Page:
Things to see in Bucharest

Tourist offices

National Authority for Tourism

Address: Bulevardul Dinicu Golescu, Bucharest, Romania
Tel: +40 372 144 079
Opening Hours:

Mon-Thurs 0830-1700, Fri 0830-1430.

www.romania.travel

Palatul Primaverii (Spring Palace)

Down an unassuming boulevard in the wealthy Dorobanti district of Bucharest, Palatul Primaverii (Spring Palace) is the former home of communist dictator Nicolae Ceausescu and his wife Elena, who lived there for the last 25 years of their lives, before their execution in 1989. Opened to the public in March 2016, the house shows the opulent surroundings the couple lived in while much of the country subsisted on rations. Carpets given by the last Shah of Iran, paintings taken from the country’s former royal palaces, and rooms done up in the style of Versailles hardly attest to a couple in touch with the lives of the common man. The palace remains largely untouched since the 1989 revolution, even down to the couple’s wardrobes and pyjamas lying on their bed, enabling visitors to get a real glimpse into the lives of the former first couple.

Opening Times: Wed-Sun 1000-1800 (by appointment)
Admission Fees: Yes
Disabled Access: No
UNESCO: No
Address: Bulevardul Primaverii 50, Bucharest, Romania
Telephone: +40 21 318 0989
Muzeul National de Arta (National Art Museum)

Although tragically vandalised and looted during the 1989 uprising, the museum (inside the one-time Royal Palace, built in 1812) has now been lovingly restored. The best of three separate collections, the Gallery of European Art is an absolute treasure, containing many rarely seen masterworks. Highlights include Von Eyck's Crucifixion and a Rembrandt, 16th and 17th-century Spanish works, including several El Grecos, Flemish art including a Rubens and four rooms contain French sculpture and art up to the 20th century. Of the two other collections, the best is the Gallery of Romanian Art, which features works by the country's most famous painters, including Nicolae Grigorescu who often depicted Romanian peasants, as well as sculptures by renowned artist Constantin Brancusi. The small third collection is the Treasures of Roman Art.

Opening Times: Wed-Sun 1100-1900 (May - Sept); Wed-Sun 1000-1800 (Oct-Apr).
Admission Fees: Yes
Disabled Access: No
UNESCO: No
Address: Calea Victoriei 49-53, Bucharest, Romania
Telephone: +40 21 313 3030
Muzeul Satului (Village Museum)

Over a hundred peasant homes, barns, churches and mills, representing vernacular rural architecture, were transported from all over Romania to a park on the west side of Herastrau Lake in north Bucharest. Built to show the pride of Romanian peasants in their work and homes, the open-air museum is recovering from past fires, with relocated homes and pieces - many from the 19th century - replacing fire-damaged ones. Among them are rustic wooden churches and tall-roofed Transylvanian houses with beautifully crafted shingles containing everyday accessories such as tools, butter-churns, hay forks, beer kegs and clothes.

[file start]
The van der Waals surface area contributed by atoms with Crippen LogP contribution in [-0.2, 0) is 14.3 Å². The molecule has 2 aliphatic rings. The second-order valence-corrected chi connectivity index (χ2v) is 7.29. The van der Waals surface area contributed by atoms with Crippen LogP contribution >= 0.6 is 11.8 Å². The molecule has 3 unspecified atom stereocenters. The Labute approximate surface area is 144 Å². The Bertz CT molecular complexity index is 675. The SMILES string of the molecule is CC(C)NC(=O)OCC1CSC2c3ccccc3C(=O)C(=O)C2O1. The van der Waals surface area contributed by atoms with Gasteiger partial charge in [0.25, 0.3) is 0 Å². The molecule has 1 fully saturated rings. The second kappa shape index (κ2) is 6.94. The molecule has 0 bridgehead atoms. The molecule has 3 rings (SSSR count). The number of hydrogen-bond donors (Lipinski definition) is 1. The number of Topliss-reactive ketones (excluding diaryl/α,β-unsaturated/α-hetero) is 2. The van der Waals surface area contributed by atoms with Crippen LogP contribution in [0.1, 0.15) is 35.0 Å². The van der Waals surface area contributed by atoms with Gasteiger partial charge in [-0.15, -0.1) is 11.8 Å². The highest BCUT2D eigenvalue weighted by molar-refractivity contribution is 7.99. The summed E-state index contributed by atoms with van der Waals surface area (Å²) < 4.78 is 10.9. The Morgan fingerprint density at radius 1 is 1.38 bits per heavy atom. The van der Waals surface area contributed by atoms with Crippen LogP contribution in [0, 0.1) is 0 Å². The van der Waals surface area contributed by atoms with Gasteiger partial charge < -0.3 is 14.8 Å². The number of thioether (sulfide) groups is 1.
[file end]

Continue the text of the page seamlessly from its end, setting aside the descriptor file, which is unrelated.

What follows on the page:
Admission Fees: Yes
Disabled Access: Yes
UNESCO: No
Address: 28-30 Kiseleff Blvd., 1st District, Bucharest, Romania
Telephone: +40 21 317 9103
Patriarhia Romana (Romanian Patriarchal Cathedral)

Nearly obscured by 1970s housing blocks, this ornate 17th-century cathedral, situated on a small hill overlooking the grey communist-built Piata Unirii, is the headquarters of the Romanian Orthodox Church. A fabulous fresco of the blessed and the damned, ascending to heaven or tumbling into hell, adorns the entrance, as well as the oldest icon on the site, depicting patron saints Constantin and Helen (1665). Inside, expressive and beautifully painted icons, embedded in an exquisite gilded altarpiece, dazzle the eye in the sombre darkness. St Dumitru, Bucharest's patron saint, lies entombed in the left-hand corner and worshippers constantly climb the small staircase to his shrine to pay their respects.

Admission Fees: No
Disabled Access: No
UNESCO: No
Address: Strada Dealul Mitropoliei, Bucharest, Romania
Telephone: +40 21 337 0830.
Zambaccian Museum

The Armenian collector, Krikor Zambaccian, bequeathed his intimate collection of mostly impressionist paintings (including one of Constantin Brancusi's earliest sculptures) to the Romanian state in 1946, along with his beautiful residence. The Romanian collection is small, but selective, with great works by some of the country's best-known masters. By the time you leave, names like Nicolae Grigorescu and Stefan Luchian seem slightly less foreign. The small collection of works by Picasso, Cezanne, Bonnard and Renoir is situated on the top floor. The museum is now part of the National Art Museum.

Opening Times: Wed-Sun 1100-1900 (May-Sept); Wed-Sun 1000-1800 (Oct-Apr).
Admission Fees: Yes
Disabled Access: No
UNESCO: No
Address: Strada Muzeul Zambaccian 21A, Bucharest, Romania
Telephone: +40 21 230 1920
Historic Centre

The cobblestone streets between Calea Victoriei, Bulevardul Bratianu, Bulevardul Regina Elisabeta and the River Dimbovita still comprise Bucharest's most atmospheric area and are home to an alternative culture of clubs, bars, trendy coffee houses and restaurants - most lively when they spill onto the cobbled streets (or overtake empty lots) during summer. At its heart is the 15th-century Curtea Veche (Old Court), attributed to Vlad Tepes, which contains a few walls, arches, tombstones and one restored Corinthian column.

Admission Fees: Yes
Disabled Access: No
UNESCO: Yes
Visa and passport information is updated regularly and is correct at the time of publishing. You should verify critical travel information independently with the relevant embassy before you travel.